The Toronto Jewish community has been struggling in the past few weeks with a severe lockdown, due to Covid regulations. Schools have been shut down, and only prayer services have been allowed.
There has been much frustration throughout the frum community regarding the government’s uncertainty and double standard in regard to schools, out of fear and pressure from the public schools unions to remain closed.
After weeks of trying to negotiate with both the government and with Public Health, to no avail, Yeshiva Yesodei Hatorah (YYH), on behalf of other chadorim and day schools in Toronto, has launched a legal challenge, accusing Toronto and the Ontario government of harming the religious rights of its students by imposing an inflexible COVID-19 lockdown that fails to account for their unique religious needs and obligations.
In legal documents filed Thursday, May 20, in the Ontario Superior Court of Justice, Yeshiva Yesodei Hatorah (YYH) and a representative student seek to have the lockdown restrictions struck down. The case is expected to be heard within weeks on an urgent basis.
YYH argues that the religious and equality rights of its students and their parents were violated by a provincial lockdown regulation and a one-size-fits-all public health order, hastily imposed earlier this month, that failed to recognize the impossibility of providing adequate remote education and religious services to its unique school population.
YYH, similar to many other frum schools in Toronto, is a combination of school and a shul, receives no educational government funding and staff are not part of any union. Staff have consistently expressed an overwhelming desire throughout the pandemic to teach and provide religious services in-person.
Only children from families who accept the school’s rigorous adherence to religious principles and practices are eligible to attend. These homes reject the internet on account of the access it provides to destructive material that threatens the core belief system YYH seeks to instill in its students.
As a consequence of this bedrock belief, YYH cannot deliver its religious program through internet-based learning platforms such as Zoom or Google Meet. The current lockdown restrictions, in effect, require children to lose all meaningful access to religious services and observance in order to uphold core teachings and beliefs.
YYH’s legal application argues that the new order treats YYH and its students differently than other institutions that are permitted to host religious services. And the provincial regulation places the students at a tremendous disadvantage in that the only form of remote learning available to them, the telephone, is a grossly inadequate substitute.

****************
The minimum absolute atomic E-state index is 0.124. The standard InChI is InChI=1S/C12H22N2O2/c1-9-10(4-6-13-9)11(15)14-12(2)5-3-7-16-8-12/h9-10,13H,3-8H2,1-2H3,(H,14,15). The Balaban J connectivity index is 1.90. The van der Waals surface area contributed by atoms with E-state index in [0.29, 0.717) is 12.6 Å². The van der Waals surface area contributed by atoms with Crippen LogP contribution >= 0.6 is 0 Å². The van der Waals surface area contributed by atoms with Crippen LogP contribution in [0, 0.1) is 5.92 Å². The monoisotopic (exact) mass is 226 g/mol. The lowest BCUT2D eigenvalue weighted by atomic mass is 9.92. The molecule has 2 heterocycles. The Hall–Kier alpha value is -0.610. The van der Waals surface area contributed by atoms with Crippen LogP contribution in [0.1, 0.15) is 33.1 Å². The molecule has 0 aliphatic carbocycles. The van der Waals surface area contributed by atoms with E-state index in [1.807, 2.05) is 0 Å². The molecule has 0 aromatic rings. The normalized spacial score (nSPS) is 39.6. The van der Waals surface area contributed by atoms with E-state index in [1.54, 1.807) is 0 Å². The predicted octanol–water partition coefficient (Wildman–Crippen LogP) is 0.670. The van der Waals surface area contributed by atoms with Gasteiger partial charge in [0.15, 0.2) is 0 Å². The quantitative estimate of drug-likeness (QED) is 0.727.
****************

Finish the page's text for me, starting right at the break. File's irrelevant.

Prior to the most recent restrictions (in the Toronto Medical Officer of Health’s s. 22 order), the schools were able to provide religious services to students in gatherings of 10. At the time, YYH was operating on a reduced schedule and in full compliance with the law.
However, under pressure from vocal community critics and some media outlets, political and public health officials crafted a new order specifically to foreclose this option. The new order prevents YYH from holding religious services in any area of the school that is normally used for regular school operations. Consequently, the yeshivah felt there was no choice but to pursue a legal challenge.
Adding to the frustrations of the frum community is the fact that although the number of weekly Covid cases has been dropping, and other venues such as golf courses, etc, have been allowed to open, there have not been any moves to allow the schools to open. This seems to indicate that there the best interests of the children and public health are not the primary concerns, rather, the closure is driven by political factors. Furthermore, while public schools have been allotted funding for remote learning, no such funding has been forthcoming to the Jewish private schools.
In related news, as reported by the Toronto Star, Bnos Bais Yaakov High School has launched a Charter Challenge in the Ontario Superior Court of Justice, similarly claiming that that the citywide public health order to close schools breaches their freedom of religion, as the students cannot pray and learn as they would like to.
The applicants, which include the school and a 16-year-old student, state that the she is “unable to exercise her religious beliefs as a consequence of the order,” according to court documents. As well, they say it breaches the applicant’s right “not to be subjected to cruel and unusual treatment” in the form of prohibiting school attendance of students who are unable to learn virtually, given their strict religious beliefs.
The school’s legal counsel, Ryan Atkinson, explained that the students in the school do not used internet or smart phones, and therefore cannot learn using these means. Furthermore, school’s philosophy is that the teachers model how to pray and study properly, something that cannot be done via virtual lessons.
Bnos Bais Yaakov is requesting to be allowed to conduct classes with no more than 10 students at a time. The school says it will require students to come from homes where both parents have received one dose of the vaccine, and wear masks. The school also has the capacity to provide approved rapid-antigen tests to its students daily.
The frum schools of Toronto are united in their desire to be mechanech their talmidim and talmidos in the best possible manner and beg that government to allow them to do so, undisturbed.